A timely hymn

Sea of Galilee

Sea of Galilee

For last Sunday’s Compline service at St. Mark’s Cathedral, Seattle, Jason Anderson, the director of the Compline Choir, had us sing the hymn “Dear Lord and Father of mankind.” He asked us, as he does occasionally, to guess the reason for his selection. Many got it right away – the second verse made reference to Syria, as in “beside the Syrian Sea” (really a reference to the Sea of Galilee). Also, the hymn reminds us that in times when the temptation is to act in haste, to take some time for stillness and calm reflection.

The words of the hymn were excerpted from the last portion of the poem “The Brewing of Soma” written in 1872 by John Greenleaf Whittier (1807-1892), American Quaker poet and advocate for the abolition of slavery. The poem begins with a description of the ecstatic religions of ancient times (assisted by the drinking of soma juice), and becomes a plea against what Whittier considered the frenzied religious fervor of the “revivalist meetings” of his day. The last six verses of the poem (12 through 17) are a prayer for the return to peace, calm and simplicity. Five of these six verses became the familiar hymn, included by Garrett Horder in his Congregational Hymns (1884). He omitted verse 15, but I have included it below to show how the reference to manna from heaven sets up the next verse (“drop thy still dews of quietness”).

The two most popular musical settings of the hymn are Repton, by C. H. H. Parry (1848-1918), and Rest, by Frederic Charles Maker (1844-1927). The Compline Choir sang the latter, and I felt that we were all especially inspired that evening. It is always gratifying to sing with others who can turn out such quality work with only ten minutes of rehearsal. And it’s such fun to sing close harmony on nineteenth-century hymns (think “barbershop”), especially in the third verse, where the tenor part sings the melody  an ocatave lower, and the top part sings the tenor part an octave higher.

So, set aside a few minutes to let the words and the beauty of this hymn lift your spirit this week:

Dear Lord and Father of mankind,
Forgive our foolish ways!
Reclothe us in our rightful mind,
In purer lives Thy service find,
In deeper reverence, praise.

In simple trust like theirs who heard
Beside the Syrian sea
The gracious calling of the Lord,
Let us, like them, without a word
Rise up and follow Thee.

O Sabbath rest by Galilee!
O calm of hills above,
Where Jesus knelt to share with Thee
The silence of eternity
Interpreted by love!

[the following stanza is omitted]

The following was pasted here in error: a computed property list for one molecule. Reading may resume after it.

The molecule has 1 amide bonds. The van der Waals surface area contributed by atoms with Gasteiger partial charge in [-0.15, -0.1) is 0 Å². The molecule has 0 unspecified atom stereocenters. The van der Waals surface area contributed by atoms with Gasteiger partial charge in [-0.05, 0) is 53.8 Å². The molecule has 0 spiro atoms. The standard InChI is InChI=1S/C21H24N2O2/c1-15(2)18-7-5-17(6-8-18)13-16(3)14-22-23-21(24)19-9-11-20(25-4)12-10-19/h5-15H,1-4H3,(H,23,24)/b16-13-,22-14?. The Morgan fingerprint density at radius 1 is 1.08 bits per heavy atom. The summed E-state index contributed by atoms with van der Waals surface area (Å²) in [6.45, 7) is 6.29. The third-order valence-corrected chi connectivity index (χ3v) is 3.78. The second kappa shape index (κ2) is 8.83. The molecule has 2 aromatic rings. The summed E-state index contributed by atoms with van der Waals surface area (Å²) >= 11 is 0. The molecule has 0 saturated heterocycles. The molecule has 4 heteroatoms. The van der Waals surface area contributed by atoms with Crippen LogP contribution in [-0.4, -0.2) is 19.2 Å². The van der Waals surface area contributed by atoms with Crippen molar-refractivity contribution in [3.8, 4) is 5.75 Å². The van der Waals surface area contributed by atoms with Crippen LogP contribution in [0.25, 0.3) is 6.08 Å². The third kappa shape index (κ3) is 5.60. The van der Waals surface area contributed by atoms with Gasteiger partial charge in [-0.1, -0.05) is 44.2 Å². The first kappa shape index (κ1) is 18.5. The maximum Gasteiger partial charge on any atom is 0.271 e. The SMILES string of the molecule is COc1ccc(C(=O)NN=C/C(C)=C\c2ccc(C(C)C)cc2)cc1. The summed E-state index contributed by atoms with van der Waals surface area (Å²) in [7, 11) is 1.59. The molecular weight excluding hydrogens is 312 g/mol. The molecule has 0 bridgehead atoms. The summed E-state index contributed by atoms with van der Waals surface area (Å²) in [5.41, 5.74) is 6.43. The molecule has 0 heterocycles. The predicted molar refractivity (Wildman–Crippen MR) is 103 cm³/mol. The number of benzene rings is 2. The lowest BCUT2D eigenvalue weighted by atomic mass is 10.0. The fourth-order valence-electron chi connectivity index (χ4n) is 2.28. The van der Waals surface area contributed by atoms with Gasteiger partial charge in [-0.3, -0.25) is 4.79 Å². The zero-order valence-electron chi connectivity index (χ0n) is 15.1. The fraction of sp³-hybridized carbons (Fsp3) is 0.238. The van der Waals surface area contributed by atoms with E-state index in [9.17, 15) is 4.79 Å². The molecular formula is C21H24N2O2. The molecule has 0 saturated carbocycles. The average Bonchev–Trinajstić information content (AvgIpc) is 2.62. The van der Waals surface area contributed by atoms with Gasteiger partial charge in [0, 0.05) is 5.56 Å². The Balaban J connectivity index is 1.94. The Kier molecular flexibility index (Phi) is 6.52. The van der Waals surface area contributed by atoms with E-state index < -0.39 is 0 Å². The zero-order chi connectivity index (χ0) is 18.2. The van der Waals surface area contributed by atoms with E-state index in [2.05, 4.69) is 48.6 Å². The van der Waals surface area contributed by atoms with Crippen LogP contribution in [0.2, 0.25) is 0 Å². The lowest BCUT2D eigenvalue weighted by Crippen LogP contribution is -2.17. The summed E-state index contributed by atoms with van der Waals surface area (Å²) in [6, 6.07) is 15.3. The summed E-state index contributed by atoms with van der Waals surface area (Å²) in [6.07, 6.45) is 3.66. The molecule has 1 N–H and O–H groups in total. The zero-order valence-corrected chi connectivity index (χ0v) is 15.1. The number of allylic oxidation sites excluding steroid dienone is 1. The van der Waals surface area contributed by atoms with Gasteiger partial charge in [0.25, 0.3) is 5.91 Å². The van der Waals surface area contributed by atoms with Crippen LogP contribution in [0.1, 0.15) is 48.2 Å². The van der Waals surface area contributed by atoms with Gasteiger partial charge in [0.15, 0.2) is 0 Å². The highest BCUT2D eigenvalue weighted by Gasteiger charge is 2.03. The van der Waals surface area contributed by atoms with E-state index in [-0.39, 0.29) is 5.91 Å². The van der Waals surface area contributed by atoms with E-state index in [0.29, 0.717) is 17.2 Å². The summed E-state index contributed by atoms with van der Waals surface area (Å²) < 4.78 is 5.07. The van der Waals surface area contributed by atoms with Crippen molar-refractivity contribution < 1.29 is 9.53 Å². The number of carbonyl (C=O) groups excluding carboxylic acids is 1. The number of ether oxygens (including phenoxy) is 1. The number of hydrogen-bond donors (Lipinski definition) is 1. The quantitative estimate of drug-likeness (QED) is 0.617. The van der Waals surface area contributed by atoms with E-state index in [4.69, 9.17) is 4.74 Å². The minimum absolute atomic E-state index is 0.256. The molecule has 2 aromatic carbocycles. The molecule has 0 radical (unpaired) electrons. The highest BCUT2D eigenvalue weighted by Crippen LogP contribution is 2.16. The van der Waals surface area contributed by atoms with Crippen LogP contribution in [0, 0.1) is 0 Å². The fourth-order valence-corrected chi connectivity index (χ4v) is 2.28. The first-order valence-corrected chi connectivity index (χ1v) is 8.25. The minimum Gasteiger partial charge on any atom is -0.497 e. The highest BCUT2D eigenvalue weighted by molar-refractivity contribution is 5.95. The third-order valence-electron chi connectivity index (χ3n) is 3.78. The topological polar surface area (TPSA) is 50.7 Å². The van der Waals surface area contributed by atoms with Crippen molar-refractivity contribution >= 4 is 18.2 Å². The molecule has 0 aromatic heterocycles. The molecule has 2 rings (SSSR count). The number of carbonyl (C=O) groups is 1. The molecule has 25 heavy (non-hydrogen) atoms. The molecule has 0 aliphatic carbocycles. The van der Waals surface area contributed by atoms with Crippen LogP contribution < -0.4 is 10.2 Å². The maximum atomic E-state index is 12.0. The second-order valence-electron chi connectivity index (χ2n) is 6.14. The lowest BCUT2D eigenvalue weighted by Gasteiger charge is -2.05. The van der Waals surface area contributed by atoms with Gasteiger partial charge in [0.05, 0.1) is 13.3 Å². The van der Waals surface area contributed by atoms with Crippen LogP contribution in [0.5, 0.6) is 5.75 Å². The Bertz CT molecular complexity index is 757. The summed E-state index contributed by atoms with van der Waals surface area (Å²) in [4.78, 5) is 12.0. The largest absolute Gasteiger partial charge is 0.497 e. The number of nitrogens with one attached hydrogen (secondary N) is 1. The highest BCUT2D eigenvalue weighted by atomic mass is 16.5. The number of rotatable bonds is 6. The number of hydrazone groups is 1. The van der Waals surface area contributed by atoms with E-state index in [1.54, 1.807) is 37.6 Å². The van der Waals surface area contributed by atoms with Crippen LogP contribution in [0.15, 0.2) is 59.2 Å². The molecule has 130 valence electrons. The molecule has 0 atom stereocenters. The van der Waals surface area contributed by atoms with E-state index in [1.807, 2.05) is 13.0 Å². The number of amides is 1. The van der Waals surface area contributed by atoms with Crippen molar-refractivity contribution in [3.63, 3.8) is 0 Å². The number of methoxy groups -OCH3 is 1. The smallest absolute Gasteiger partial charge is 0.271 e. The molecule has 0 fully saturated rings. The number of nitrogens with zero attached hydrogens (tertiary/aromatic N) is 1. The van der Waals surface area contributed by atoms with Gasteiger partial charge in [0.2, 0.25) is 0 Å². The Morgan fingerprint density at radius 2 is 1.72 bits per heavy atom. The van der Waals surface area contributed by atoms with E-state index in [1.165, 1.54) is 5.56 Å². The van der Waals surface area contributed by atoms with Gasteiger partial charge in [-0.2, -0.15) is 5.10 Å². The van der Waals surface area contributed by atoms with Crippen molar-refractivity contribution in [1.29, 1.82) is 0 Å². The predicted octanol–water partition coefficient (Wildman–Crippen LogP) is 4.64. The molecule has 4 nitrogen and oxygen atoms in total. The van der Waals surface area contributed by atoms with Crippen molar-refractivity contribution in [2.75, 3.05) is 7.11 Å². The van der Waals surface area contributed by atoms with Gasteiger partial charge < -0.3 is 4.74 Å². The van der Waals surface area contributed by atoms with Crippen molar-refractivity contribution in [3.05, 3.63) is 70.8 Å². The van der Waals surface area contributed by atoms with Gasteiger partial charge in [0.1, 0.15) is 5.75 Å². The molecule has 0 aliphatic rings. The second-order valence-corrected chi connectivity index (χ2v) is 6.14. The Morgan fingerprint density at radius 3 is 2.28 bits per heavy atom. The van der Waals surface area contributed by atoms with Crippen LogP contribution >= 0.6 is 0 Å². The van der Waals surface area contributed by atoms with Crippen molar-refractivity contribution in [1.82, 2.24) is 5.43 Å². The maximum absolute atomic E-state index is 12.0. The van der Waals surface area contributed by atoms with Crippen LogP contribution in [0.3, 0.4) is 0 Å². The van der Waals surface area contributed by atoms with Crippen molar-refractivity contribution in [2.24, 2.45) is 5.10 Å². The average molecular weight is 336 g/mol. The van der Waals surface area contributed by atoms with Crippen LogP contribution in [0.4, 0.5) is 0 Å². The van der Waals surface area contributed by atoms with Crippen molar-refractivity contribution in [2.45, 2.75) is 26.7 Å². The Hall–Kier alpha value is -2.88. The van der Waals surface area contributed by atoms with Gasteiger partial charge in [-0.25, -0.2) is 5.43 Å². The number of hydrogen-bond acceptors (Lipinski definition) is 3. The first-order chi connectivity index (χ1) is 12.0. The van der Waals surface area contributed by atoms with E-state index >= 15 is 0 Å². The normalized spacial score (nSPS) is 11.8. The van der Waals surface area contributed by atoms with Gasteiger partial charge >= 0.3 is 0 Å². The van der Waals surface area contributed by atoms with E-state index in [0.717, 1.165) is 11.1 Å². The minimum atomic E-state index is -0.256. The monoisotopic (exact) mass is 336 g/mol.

With that deep hush subduing all
Our words and works that drown
The tender whisper of Thy call,
And noiseless let Thy blessing fall
As fell Thy manna down.

Drop thy still dews of quietness,
Till all our strivings cease;
Take from our souls the strain and stress,
And let our ordered lives confess
The beauty of Thy peace.

Breathe through the heats of our desire
Thy coolness and Thy balm;
Let sense be dumb, let flesh retire;
Speak through the earthquake, wind, and fire,
O still, small voice of calm!

For the Whittier poem, see The Brewing of Soma. Parry’s hymn tune Repton, can be heard in a wonderful version (especially the soprano descant at the end) here. The podcast of last week’s Office of Compline can be heard on king.org – just look for “Compline Service” in the drop-down menu under “On Demand”. “Dear Lord and Father of mankind,” in a setting by Searle Wright, is one of the musical examples in my book, Prayer as Night Falls: Experiencing Compline, to be published in November.

  1. #1 by leonardwalworth on September 29, 2013 - 10:16 am

    Ken that was just wonderful. The writing and singing reminds me so much of my days with Luboff. I’m mostly a trombonist these days but haven’t lost the desire to sing in any way. Would love to sing with a group like yours. Need to get some vocalizing going first.
    I am struck by the word “soma” in the poem. If I recall correctly, soma is the drug used in “Brave New World” to dumb down the populace in order to get them to fall in line with what the higher classes want. I just thought it an interesting comparison. I also can’t help but think I’m hearing just a tiny bit of “Oh Little Town Of Bethlehem” at the beginning of the harmonized verses. In any case, really a fantastic job. Something the world desperately needs right now.

  2. #2 by Ken Peterson on September 30, 2013 - 9:20 pm

    Hi Leonard – great to hear from you. Yes, the beginnings of both hymns are the same – but I looked up “Oh Little Town of Bethlehem,” and the music was written by Lewis H. Redner in 1868, some 20 years before “Rest” was written.

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